I’m a firm believer in the power of a good window treatment. It softens the space AND keeps the neighbors from getting an eye-full… win-win. For our home office makeover, I was originally going to sew another set of lined curtains, but…. once the built ins were in place… I thought curtains would be too much. Time for Roman Shades 2.0.
How to Sew Roman Shades
I made a set of Roman shades a while back for the kids’ room and I love them. They were a little more complicated because I wanted them to have black out liner, so these ones don’t have as many steps. If you read that post, I suspect these will seem much easier! I mean, I’m not good for much, but hopefully all my past ‘Roman Shading’ can benefit someone, right?!
Step 1. Measure for the Shades
Okay, for Roman Shades, there are two ways to mount them… inside your window (inside mount) or sitting on the window trim and falling in front of the window (outside mount). I chose the inside mount. This affected how I measured for the shades… I measured the inside dimensions of our window (width and height) and cut my fabric 6 inches wider and 12 inches longer. You’ll see why later.
Step 2: Iron and Hem the shades
I loved how the extra bit of lining made the dining room curtains feel more legit so I grabbed some simple cotton lining when I had a coupon at JoAnn. First… get your iron on. This sucks, but is a MUST. Fold under the side edges of your shade fabric 1/2″ and iron. Then fold the side edges another 2.5″ and iron.
Step 3. Add the lining
Cut your lining so that it’s slightly narrower than your shade fabric. Lay your lining on top of the shade fabric and fold your two ironed sides over the edge of the lining.
I didn’t mind having a seam along this edge, but for a cleaner look you can hand sew the edges.
Step 4. Sew hem with room for dowel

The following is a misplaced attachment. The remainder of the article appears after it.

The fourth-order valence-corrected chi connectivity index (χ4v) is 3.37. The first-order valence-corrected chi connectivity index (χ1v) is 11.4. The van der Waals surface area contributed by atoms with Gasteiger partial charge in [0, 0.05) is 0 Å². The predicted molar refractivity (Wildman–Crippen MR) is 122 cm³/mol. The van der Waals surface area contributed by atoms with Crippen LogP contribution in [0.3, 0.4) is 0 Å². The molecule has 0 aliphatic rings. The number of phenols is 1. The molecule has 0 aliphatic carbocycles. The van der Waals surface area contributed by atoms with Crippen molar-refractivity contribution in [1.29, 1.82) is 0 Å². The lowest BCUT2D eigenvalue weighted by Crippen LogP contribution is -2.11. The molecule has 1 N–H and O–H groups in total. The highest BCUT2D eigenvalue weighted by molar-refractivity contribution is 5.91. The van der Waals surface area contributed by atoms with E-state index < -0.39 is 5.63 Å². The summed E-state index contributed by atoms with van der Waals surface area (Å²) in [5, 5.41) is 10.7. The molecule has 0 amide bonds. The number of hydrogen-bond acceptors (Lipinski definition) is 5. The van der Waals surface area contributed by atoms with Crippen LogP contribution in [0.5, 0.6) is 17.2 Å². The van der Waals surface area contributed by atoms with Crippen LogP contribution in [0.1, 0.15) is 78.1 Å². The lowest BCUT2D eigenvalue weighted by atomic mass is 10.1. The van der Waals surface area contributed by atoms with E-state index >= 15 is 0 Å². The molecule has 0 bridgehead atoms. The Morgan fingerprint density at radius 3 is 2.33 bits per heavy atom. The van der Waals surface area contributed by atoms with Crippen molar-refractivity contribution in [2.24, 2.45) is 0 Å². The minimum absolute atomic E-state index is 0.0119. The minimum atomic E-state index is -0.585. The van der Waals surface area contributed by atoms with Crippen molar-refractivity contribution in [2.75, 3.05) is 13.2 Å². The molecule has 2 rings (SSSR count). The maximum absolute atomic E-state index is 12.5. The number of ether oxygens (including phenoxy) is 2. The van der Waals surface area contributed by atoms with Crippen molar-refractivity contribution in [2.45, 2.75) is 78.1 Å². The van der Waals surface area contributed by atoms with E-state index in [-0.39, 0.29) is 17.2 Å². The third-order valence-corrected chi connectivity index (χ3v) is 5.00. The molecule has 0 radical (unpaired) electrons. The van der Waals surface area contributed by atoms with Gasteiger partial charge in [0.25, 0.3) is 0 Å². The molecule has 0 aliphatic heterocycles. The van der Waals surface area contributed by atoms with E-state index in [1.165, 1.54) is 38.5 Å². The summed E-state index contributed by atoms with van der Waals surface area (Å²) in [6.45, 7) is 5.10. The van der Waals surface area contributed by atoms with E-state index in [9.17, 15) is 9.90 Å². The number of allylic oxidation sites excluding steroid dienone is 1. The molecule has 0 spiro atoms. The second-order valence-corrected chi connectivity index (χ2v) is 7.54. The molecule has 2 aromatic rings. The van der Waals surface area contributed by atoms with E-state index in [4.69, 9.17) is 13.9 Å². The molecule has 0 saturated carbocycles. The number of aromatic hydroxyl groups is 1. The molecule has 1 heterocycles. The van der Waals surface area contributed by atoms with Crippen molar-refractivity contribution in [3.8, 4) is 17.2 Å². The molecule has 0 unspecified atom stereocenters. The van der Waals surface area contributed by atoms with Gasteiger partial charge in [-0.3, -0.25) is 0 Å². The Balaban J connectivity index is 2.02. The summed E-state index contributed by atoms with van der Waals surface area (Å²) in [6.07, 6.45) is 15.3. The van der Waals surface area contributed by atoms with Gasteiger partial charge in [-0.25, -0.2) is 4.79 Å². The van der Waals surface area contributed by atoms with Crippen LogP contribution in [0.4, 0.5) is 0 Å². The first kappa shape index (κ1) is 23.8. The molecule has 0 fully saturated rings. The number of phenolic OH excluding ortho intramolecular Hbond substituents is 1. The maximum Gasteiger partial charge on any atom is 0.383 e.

For the bottom of each shade, I pressed the exposed edge under 1/2″. Then I hemmed this about 3″. My dowel rods were maybe 3/4″ so I sewed a second seam an inch below my hemmed seam in order to create a little pocket for the dowel rod to slide into. I like having the extra 2″ of fabric below my dowel, but you could certainly just slide your dowel into your hem if you wanted.
Step 5. Sew plastic rings onto shade
This go around, I also skipped the pre-made ring strips and just hand sewed each plastic ring onto the back of the shade. Pretty sure I got caught up on Great American Dream Builders… you guys are watching, right?!
Step 6. Attach shade to mounting board
For the top edge, I made sure I triple measured how high the window was and then marked this on my fabric. I used a 1 x 2 cut to be a smidge narrower than the shade. I lined up the mark on my fabric with the top edge of the board and then wrapped the fabric around the board with a staple gun.
Step 7. Screw in eye rings and thread cording
I screwed in 4 screw eyes in line with my plastic rings.
Eleanor helped me thread the cord through all the rings. To keep the cord from coming loose, I threaded it through a wooden bead and tied a knot. I didn’t get a fancy locking thingamajig for the top this time and just rely on the cleat screwed into the window frame to hold the blind in place.
Roman shade cords are a big time strangulation hazard so I made sure to screw the cleat in well above the reach of the kids so the cords are never dangling loose.
You’ll hate me when I tell you this fabric was picked up at the flea market a while ago and it worked perfectly for this space. I love it.
Don’t they bring the room together so nicely?